Fifteen years after four passengers drowned in an accident aboard an amphibious sightseeing vehicle across the Ottawa River from the nation’s capital, the Transportation Safety Board of Canada warned Thursday that there has “been only limited progress” on expanding the application of safety management systems “to a broader range of companies.”
In its annual report to Parliament, TSB said safety management systems have been on its watchlist since 2010. The watchlist “identifies the key safety issues that need to be addressed to make Canada’s transportation system even safer,” said TSB, a separate organization from Transport Canada that investigations incidents in rail, marine, pipelines and aviation.
“Numerous recent investigations have found companies that have not managed their safety risks, either because they were not required to have an SMS or because their SMS was not implemented effectively,” TSB said in its annual report, released July 20.
In that report, TSB also expressed concern about runway overruns.
This past May, TSB warned in an investigation report that not all Code 4 runways in Canada have a 300-metre runway end safe area “or a means of stopping aircraft that provides an equivalent level of safety.”
That investigation was into an June 5, 2015 runway overrun in Montreal, which resulted in no injuries.
TSB recommended in 2007 that Transport Canada “require all Code 4 runways” to have a 300-metre runway end safety area “or a means of stopping aircraft that provides an equivalent level of safety.” That recommendation was made in an investigation report into the August, 2005 Air France accident at Toronto International Airport. An Airbus A340 landed about 3,800 feet beyond the threshold of a 9,000 foot runway, continued at 80 knots past the end of the runway, and came to a stop on the east side of Etobicoke Creek. The upper portion of the fuselage was consumed by fire and 12 occupants of the Air France plane were seriously injured.
“Pilots must receive timely information about runway surface conditions,” TSB said July 20, 2017 in its annual report to Parliament. “TC must require appropriate runway end safety areas (RESAs); and, Canadian airports must invest in RESAs or other engineered systems and structures to safely stop aircraft that overrun. The TSB remains concerned that without these actions, risks to the public remain.”
TSB said this past June that the Leviathan II whale watching vessel, which capsized Oct. 25, 2015 near Tofino, British Columbia, did not operate under a certified safety management system and was not required by law to do so.
That report was released 13 years after TSB recommended Transport Canada “take steps to ensure that small passenger vessel enterprises have a safety management system.” In 2004, TSB released a report into the sinking of the Lady Duck, a vehicle built using a converted Ford F-350 truck chassis. On June 23, 2002, the driver of the Lady Duck noticed the vessel was floating lower than normal in the Hull, Quebec marine. Occupants were ordered to abandon ship but four passengers drowned after becoming trapped under the fabric awning.
“The picture that emerged from this investigation was one of an organization pursuing minimal compliance with regulations rather than one seeking to minimize risk through all available means,” TSB said of the Lady Duck.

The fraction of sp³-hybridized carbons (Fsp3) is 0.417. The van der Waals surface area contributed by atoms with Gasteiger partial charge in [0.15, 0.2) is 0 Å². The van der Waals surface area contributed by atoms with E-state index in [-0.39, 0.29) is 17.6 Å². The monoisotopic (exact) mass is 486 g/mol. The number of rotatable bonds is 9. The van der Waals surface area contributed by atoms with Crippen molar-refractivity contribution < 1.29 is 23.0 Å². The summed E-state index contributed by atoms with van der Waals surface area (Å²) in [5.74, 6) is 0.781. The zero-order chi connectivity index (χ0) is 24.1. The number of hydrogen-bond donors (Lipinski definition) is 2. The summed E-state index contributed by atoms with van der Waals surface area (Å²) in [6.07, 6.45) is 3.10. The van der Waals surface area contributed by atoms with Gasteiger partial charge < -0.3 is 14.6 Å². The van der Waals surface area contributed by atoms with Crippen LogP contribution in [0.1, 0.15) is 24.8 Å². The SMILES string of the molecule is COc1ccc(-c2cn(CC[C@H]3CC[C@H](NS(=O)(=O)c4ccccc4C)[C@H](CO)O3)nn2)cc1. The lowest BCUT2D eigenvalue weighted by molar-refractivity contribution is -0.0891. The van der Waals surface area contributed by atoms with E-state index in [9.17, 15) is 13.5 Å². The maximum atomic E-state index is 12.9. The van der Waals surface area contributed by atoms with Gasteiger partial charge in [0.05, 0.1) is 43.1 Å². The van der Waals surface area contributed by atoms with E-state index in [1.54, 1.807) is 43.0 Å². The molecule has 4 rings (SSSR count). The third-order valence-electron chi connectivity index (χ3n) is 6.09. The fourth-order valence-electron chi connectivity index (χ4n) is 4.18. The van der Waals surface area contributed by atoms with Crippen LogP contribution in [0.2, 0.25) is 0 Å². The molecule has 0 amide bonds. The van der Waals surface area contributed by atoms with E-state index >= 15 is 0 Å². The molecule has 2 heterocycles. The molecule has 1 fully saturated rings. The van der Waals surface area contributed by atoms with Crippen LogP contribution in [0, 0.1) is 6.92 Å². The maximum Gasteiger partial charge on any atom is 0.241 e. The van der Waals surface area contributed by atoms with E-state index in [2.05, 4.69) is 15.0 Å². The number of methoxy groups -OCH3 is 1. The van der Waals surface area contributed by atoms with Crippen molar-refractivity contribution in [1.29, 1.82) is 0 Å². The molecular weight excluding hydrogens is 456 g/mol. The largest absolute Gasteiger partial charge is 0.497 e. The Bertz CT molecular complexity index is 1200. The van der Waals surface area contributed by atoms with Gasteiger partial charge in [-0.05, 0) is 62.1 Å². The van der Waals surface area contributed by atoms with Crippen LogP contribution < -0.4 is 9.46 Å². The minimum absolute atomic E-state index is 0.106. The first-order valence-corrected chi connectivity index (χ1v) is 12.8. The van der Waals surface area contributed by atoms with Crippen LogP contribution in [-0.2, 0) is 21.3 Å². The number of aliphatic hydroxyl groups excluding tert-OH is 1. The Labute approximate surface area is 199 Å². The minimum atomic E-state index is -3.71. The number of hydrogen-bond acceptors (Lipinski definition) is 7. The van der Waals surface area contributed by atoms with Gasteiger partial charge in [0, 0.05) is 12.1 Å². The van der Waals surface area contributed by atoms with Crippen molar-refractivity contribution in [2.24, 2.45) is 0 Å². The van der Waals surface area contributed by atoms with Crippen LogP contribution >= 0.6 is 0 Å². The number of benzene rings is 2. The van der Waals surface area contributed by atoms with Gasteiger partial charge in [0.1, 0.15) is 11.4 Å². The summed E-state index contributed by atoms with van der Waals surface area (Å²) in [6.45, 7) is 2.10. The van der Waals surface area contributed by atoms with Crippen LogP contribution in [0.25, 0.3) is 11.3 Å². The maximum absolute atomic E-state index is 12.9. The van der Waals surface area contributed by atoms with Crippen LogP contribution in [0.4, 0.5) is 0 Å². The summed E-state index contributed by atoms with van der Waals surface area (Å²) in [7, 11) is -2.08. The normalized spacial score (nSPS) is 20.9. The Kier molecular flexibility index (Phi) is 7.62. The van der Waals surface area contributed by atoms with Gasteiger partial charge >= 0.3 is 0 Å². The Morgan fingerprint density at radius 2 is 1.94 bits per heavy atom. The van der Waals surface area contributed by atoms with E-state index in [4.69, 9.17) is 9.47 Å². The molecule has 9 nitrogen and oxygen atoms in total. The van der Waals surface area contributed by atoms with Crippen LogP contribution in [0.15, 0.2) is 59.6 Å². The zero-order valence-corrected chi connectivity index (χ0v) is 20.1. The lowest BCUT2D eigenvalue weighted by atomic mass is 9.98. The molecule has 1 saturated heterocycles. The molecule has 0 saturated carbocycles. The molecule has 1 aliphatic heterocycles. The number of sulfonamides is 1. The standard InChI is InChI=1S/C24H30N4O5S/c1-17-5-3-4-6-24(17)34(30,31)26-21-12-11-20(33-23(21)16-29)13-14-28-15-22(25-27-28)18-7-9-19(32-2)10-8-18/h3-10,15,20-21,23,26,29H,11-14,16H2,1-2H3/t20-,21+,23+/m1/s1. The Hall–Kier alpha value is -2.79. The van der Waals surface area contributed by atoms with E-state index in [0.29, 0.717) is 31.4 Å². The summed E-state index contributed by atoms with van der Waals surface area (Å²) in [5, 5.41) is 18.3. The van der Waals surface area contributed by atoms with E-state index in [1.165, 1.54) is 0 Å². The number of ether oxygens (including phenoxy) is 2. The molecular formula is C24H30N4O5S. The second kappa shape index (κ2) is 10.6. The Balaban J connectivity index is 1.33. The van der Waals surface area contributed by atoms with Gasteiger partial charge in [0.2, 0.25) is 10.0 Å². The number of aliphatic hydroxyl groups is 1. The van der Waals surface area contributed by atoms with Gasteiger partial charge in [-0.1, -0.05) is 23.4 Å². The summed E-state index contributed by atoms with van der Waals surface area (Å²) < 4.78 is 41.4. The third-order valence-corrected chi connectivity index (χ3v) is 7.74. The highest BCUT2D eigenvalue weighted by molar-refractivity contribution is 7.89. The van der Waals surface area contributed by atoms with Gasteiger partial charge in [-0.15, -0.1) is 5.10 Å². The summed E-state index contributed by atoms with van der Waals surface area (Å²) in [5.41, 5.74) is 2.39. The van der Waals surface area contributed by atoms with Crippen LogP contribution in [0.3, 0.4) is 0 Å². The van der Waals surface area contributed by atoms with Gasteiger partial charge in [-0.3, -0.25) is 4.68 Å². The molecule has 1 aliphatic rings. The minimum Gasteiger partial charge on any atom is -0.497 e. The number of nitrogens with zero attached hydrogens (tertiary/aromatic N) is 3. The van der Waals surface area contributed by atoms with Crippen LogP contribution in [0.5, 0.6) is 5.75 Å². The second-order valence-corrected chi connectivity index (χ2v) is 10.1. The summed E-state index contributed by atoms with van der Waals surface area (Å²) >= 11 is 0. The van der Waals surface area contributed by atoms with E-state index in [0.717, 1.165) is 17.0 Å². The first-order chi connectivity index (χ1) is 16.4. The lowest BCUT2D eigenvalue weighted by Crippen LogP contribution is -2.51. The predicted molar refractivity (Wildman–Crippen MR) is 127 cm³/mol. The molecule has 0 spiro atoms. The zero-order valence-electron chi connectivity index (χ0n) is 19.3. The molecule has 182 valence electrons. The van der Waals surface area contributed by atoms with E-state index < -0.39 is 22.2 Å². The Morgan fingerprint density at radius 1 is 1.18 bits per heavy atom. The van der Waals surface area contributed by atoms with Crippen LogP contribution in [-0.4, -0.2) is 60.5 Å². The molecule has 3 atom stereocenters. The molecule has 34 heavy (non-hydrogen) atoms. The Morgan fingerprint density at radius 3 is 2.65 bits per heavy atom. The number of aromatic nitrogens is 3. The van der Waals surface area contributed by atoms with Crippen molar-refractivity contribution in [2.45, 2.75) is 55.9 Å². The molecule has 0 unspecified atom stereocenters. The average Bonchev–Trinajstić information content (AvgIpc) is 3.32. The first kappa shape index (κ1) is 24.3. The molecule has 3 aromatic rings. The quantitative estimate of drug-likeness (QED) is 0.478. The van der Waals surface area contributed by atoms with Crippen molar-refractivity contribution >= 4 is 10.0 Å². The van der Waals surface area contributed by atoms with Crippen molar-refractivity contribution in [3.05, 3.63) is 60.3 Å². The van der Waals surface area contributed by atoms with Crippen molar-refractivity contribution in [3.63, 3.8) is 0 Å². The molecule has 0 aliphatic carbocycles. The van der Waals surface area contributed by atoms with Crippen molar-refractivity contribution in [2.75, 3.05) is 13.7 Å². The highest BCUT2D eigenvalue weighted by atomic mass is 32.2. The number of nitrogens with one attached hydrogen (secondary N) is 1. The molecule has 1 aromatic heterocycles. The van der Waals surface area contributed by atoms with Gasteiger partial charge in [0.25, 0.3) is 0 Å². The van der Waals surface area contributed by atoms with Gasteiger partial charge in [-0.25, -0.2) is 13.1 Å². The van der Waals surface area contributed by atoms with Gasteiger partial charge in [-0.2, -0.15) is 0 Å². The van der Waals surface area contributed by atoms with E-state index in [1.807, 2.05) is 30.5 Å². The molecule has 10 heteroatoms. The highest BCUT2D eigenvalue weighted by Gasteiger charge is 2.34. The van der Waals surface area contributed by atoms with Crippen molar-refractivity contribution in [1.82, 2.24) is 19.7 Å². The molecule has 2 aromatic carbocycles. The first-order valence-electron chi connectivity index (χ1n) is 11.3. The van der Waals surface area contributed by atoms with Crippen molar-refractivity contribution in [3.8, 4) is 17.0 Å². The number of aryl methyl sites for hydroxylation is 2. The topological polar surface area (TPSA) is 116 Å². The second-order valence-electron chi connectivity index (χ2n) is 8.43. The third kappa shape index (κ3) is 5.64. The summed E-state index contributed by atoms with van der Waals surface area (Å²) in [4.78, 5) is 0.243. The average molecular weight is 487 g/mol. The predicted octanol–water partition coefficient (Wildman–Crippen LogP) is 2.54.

In its report on the capsizing in 2015 of the Leviathan II, TSB noted that under Canadian law, passenger vessels carrying more than 12 passengers on an international voyage subject to the International Convention for the Safety of Life at Sea (SOLAS) “are required to develop a formal” safety management system.
That ruled does not apply to the Leviathan II which was conducting whale watching tours Oct. 25, 2015 out of Tofino and Ucluelet. After a breaking wave hit, 24 passengers and three crew members were thrown into the cold seawater without floatation aids. Six passengers died.
“If companies that operate passenger vessels do not implement risk management processes to identify and address environmental hazards in their area of operation, such as the potential formation of breaking waves, then there is a risk of a similar capsizing and loss of life,” TSB said in the report.
In a report on an aviation accident, released Aug. 17, 2016, TSB said it has “been calling” on Transport Canada “to implement regulations requiring all operators in the aviation industry to have formal safety management processes, and for TC to oversee these companies’ safety management processes.” That report arose from an accident June 10, 2013 when a King Air ran out of fuel and was forced to conduct an emergency landing in a field short of St-Mathieu-de-Beloeil, Quebec airport.
“The aircraft was extensively damaged, and the four occupants sustained minor injuries,” TSB said in 2016.
The King Air pilot determined that 500 pounds of fuel were needed to carry the flight and to land with a 30-minute reserve and although the weight-and-balance form “showed that there were 580 pounds of fuel at the time of departure” TSB estimated that in fact there were about 220 pounds of fuel.
“When risks are managed by means of a single layer of defence, such as relying on a single person to ensure flight safety, deviations from regulations or from standard practice can occur, thereby increasing the risk of incident or accident,” TSB said in the report.
The issue of SMS will remain on TSB’s watch list until the federal government “implements regulations requiring all commercial operators in the air and marine industries to have formal safety management processes and effectively oversees these processes,” TSB says on its watchlist page.